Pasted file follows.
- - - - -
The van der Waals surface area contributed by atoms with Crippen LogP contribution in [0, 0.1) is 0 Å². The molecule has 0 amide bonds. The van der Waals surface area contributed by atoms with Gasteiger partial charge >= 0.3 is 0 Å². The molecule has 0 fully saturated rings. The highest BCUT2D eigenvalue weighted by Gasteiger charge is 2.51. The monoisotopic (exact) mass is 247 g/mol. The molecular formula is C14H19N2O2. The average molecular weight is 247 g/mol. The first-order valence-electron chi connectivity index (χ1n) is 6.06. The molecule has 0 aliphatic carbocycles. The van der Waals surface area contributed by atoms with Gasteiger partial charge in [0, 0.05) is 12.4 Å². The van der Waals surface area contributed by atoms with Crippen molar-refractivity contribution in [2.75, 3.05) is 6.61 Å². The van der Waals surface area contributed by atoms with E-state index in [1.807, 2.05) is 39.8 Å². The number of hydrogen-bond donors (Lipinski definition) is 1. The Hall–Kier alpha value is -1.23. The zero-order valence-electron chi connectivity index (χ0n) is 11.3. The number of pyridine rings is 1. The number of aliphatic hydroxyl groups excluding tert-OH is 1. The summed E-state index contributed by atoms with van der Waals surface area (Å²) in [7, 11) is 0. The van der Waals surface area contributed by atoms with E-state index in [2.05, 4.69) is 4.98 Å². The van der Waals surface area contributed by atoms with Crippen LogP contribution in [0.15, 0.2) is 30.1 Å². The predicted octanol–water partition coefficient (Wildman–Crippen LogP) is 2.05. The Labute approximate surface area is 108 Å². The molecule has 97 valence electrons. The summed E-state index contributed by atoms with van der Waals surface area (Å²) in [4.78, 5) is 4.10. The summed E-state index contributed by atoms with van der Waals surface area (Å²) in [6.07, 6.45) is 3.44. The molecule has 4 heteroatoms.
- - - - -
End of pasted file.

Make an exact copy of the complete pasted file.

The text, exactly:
The van der Waals surface area contributed by atoms with Crippen LogP contribution in [0, 0.1) is 0 Å². The molecule has 0 amide bonds. The van der Waals surface area contributed by atoms with Gasteiger partial charge >= 0.3 is 0 Å². The molecule has 0 fully saturated rings. The highest BCUT2D eigenvalue weighted by Gasteiger charge is 2.51. The monoisotopic (exact) mass is 247 g/mol. The molecular formula is C14H19N2O2. The average molecular weight is 247 g/mol. The first-order valence-electron chi connectivity index (χ1n) is 6.06. The molecule has 0 aliphatic carbocycles. The van der Waals surface area contributed by atoms with Gasteiger partial charge in [0, 0.05) is 12.4 Å². The van der Waals surface area contributed by atoms with Crippen molar-refractivity contribution in [2.75, 3.05) is 6.61 Å². The van der Waals surface area contributed by atoms with E-state index in [1.807, 2.05) is 39.8 Å². The number of hydrogen-bond donors (Lipinski definition) is 1. The Hall–Kier alpha value is -1.23. The zero-order valence-electron chi connectivity index (χ0n) is 11.3. The number of pyridine rings is 1. The number of aliphatic hydroxyl groups excluding tert-OH is 1. The summed E-state index contributed by atoms with van der Waals surface area (Å²) in [7, 11) is 0. The van der Waals surface area contributed by atoms with E-state index in [2.05, 4.69) is 4.98 Å². The van der Waals surface area contributed by atoms with Crippen LogP contribution in [0.15, 0.2) is 30.1 Å². The predicted octanol–water partition coefficient (Wildman–Crippen LogP) is 2.05. The Labute approximate surface area is 108 Å². The molecule has 97 valence electrons. The summed E-state index contributed by atoms with van der Waals surface area (Å²) in [4.78, 5) is 4.10. The summed E-state index contributed by atoms with van der Waals surface area (Å²) in [6.07, 6.45) is 3.44. The molecule has 4 heteroatoms.